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Long-term acclimation ofPseudokirchneriella subcapitata(Korshikov) Hindak to different copper concentrations: changes in tolerance and physiology

Aquatic Toxicology
Publication Date
DOI: 10.1016/j.aquatox.2004.02.005
  • Pseudokirchneriella Subcapitata
  • Copper
  • Acclimation
  • Optimal Concentration
  • Biology
  • Ecology
  • Geography
  • Medicine
  • Pharmacology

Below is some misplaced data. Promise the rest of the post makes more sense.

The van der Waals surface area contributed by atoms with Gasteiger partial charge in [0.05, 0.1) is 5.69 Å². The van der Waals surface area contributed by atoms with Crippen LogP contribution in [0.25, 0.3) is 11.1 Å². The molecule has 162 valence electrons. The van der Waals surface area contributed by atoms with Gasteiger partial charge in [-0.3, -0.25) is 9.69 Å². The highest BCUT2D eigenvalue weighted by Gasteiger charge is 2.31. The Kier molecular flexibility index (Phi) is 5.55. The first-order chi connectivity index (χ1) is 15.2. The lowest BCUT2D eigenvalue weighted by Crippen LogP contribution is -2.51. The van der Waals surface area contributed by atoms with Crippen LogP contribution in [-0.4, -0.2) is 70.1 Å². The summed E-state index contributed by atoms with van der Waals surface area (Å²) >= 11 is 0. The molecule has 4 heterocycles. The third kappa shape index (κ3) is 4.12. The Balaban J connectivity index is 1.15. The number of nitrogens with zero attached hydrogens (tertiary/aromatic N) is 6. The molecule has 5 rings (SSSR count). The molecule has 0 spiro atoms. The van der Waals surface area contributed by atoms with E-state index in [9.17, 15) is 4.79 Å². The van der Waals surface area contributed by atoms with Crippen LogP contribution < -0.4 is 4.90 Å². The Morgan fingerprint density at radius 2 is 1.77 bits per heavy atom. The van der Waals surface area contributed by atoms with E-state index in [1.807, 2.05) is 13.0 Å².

Abstract The effect of long-term copper acclimation of the freshwater green algae Pseudokirchneriella subcapitata to copper was investigated using different physiological and toxicological endpoints. The algae were exposed to seven—five of which are ecologically relevant for European surface waters—copper concentration ranging from 0.5 to 100 μg Cu l −1 during a 3-month period. A standard medium was used as culture and test medium with an addition of 2 mg DOC l −1 (replacing EDTA). At certain intervals, experiments were performed to assess algal biomass, growth rate, chlorophyll and carotenoid content, pigment diversity, autotrophic index, intracellular and adsorbed copper, and the sensitivity of the algae to copper. Chronic copper tolerance (mean ± standard deviation) increased significantly from 88±15 to 124±25 μg Cu l −1 for P. subcapitata acclimated to 0.5 and 100 μg Cu l −1, respectively. Based on the algal biomass, the growth rate, the pigment diversity and the autotrophic index, an optimal concentration range was observed between 1 and 35 μg Cu l −1. Significant decreases in algal biomass, pigment diversity and autotrophic index were observed in algal cultures acclimated to 0.5 μg Cu l −1 and 100 μg Cu l −1. Chlorophyll a content (mean ± standard deviation) increased from 8.4±3.1 to 28.6±7.5×10 −14 g per cell and carotenoid content (mean ± standard deviation) increased from 3.7±0.8 to 7.1±1.2×10 −14 g per cell for algae exposed to 1 and 100 μg Cu l −1, respectively. Intracellular copper increased from 0.099 to 20.6×10 −15 g Cu per cell and adsorbed copper increased from 0.026 to 1.8×10 −15 g Cu per cell for algae acclimated for 12 weeks to 0.5 and 100 μg Cu l −1, respectively. This research demonstrates that the use of standard culture media, some of which may be deficient in copper, can result in sub-optimal performance of the organisms, which in turn may affect toxicity test results. Additionally, this work also established an optimal concentration range for copper for this algal species. This phenomenon should be taken in consideration when performing environmental risk assessments of essential elements.

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